District of Columbia Mayor Muriel Bowser and Audi of America announced this month that more than 600 of the city's traffic light signals now support the carmaker's "time-to-green" feature that communicates with traffic signals through vehicle-to-infrastructure (V2I) technology.
For the District Department of Transportation, the new data-sharing effort "will provide real-time traffic signal information that has the potential to enhance the district's traffic safety programs while reducing congestion and optimizing traffic flow," the announcement said.
DDOT said through this partnership the district will receive information that could target specific areas for traffic safety improvements and increase the efficiency of its traffic signal network.
For drivers of Audi models equipped with the feature who approach red lights, it provides a countdown of the time remaining until the light turns green, which shows up in the instrument cluster in front of the driver or in a heads-up display. Audi said that information "helps to reduce stress and allows the driver to relax, knowing approximately how much time remains before light changes."
The mayor said the initiative "represents the kind of innovation that is critical for us to advance the traffic safety goals" of the city. "We look forward to building on this and similar partnerships as we continue to build a safer, stronger and smarter D.C."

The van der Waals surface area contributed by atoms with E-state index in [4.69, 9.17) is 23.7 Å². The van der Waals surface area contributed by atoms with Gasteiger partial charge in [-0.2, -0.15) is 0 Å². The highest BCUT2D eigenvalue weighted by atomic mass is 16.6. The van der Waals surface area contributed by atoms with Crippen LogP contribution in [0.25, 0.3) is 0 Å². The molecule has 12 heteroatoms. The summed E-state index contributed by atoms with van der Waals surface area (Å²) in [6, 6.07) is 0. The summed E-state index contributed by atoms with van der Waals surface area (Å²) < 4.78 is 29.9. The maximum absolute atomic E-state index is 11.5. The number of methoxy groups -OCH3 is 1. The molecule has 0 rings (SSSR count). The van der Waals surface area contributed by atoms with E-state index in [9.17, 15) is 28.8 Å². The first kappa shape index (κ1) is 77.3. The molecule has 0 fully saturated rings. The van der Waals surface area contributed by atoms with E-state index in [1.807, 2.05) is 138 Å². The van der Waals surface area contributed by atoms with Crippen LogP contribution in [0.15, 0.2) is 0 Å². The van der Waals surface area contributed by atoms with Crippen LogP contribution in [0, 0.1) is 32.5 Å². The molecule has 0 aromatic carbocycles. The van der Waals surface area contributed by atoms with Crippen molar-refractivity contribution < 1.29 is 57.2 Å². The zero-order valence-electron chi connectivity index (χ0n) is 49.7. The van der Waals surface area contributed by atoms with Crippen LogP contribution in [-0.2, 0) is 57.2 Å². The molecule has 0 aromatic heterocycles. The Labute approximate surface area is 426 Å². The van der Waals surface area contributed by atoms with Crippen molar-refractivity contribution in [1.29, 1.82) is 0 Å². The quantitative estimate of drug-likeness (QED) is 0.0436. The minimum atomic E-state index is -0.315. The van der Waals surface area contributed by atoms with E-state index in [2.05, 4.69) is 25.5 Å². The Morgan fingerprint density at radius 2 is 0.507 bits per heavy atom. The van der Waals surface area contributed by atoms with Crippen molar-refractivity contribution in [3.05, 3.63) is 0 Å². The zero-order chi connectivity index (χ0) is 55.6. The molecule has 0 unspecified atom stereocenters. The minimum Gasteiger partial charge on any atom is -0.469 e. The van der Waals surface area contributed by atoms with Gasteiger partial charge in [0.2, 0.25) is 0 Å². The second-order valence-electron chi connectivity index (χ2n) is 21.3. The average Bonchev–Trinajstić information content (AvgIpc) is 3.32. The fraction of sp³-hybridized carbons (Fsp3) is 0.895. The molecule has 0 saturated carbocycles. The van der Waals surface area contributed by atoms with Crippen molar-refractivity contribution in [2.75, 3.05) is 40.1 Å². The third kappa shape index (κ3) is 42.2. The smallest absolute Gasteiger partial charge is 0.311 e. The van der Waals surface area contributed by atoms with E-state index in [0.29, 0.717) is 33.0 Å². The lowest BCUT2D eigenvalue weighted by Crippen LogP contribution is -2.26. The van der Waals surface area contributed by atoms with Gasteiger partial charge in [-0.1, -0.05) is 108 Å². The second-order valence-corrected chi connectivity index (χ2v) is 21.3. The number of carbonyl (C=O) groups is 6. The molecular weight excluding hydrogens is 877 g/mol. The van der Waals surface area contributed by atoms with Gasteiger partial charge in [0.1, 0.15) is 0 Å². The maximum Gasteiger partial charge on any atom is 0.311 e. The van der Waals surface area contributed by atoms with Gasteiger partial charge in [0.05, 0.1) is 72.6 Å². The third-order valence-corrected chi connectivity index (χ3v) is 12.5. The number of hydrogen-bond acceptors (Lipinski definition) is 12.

Audi, in partnership with Traffic Technology Services, launched what it calls the 'Traffic Light Information' program in 2016 with Las Vegas, and has since added six more cities before D.C. – Dallas and Houston in Texas; San Francisco and Arcadia in California; Portland, Ore.; and Denver.
Now, it said, more than 1,600 U.S. traffic signals across the US support the technology.
Audi of America President Scott Keogh said that "not only do V2I applications and services like Traffic Light Information help to reduce driver stress, they are also essential infrastructure developments as we continue to move toward an automated future."
The announcement said future iterations of V2I technology "could include integration into the vehicle's start/stop function, optimized navigation routing and predictive services such as speed recommendation designed to maximize the number of green lights a driver can make in sequence. All of these services have a goal to help reduce congestion and enhance mobility on crowded roadways."
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